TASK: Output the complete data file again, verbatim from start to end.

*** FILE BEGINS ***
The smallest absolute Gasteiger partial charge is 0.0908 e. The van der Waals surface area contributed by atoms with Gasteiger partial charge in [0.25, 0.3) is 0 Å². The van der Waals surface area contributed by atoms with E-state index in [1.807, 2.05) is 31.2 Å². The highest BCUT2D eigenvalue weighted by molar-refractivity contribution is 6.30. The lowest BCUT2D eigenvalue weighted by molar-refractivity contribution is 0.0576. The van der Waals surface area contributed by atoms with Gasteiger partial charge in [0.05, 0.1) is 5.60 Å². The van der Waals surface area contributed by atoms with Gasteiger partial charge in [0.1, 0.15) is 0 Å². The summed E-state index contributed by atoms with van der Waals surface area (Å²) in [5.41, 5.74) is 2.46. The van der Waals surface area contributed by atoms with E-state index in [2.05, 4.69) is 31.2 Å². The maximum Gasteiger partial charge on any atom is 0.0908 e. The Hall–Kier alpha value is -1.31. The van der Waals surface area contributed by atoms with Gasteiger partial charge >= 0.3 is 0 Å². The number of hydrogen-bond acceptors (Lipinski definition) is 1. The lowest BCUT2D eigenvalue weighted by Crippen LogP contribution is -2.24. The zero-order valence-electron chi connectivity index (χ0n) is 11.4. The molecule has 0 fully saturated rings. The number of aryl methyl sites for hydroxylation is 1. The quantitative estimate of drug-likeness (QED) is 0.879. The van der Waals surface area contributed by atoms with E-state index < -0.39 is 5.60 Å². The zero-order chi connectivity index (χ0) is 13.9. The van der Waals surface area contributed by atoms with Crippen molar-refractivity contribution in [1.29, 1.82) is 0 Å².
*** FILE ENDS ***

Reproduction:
The smallest absolute Gasteiger partial charge is 0.0908 e. The van der Waals surface area contributed by atoms with Gasteiger partial charge in [0.25, 0.3) is 0 Å². The van der Waals surface area contributed by atoms with E-state index in [1.807, 2.05) is 31.2 Å². The highest BCUT2D eigenvalue weighted by molar-refractivity contribution is 6.30. The lowest BCUT2D eigenvalue weighted by molar-refractivity contribution is 0.0576. The van der Waals surface area contributed by atoms with Gasteiger partial charge in [0.05, 0.1) is 5.60 Å². The van der Waals surface area contributed by atoms with Gasteiger partial charge in [0.1, 0.15) is 0 Å². The summed E-state index contributed by atoms with van der Waals surface area (Å²) in [5.41, 5.74) is 2.46. The van der Waals surface area contributed by atoms with E-state index in [2.05, 4.69) is 31.2 Å². The maximum Gasteiger partial charge on any atom is 0.0908 e. The Hall–Kier alpha value is -1.31. The van der Waals surface area contributed by atoms with Gasteiger partial charge >= 0.3 is 0 Å². The number of hydrogen-bond acceptors (Lipinski definition) is 1. The lowest BCUT2D eigenvalue weighted by Crippen LogP contribution is -2.24. The zero-order valence-electron chi connectivity index (χ0n) is 11.4. The molecule has 0 fully saturated rings. The number of aryl methyl sites for hydroxylation is 1. The quantitative estimate of drug-likeness (QED) is 0.879. The van der Waals surface area contributed by atoms with E-state index < -0.39 is 5.60 Å². The zero-order chi connectivity index (χ0) is 13.9. The van der Waals surface area contributed by atoms with Crippen molar-refractivity contribution in [1.29, 1.82) is 0 Å².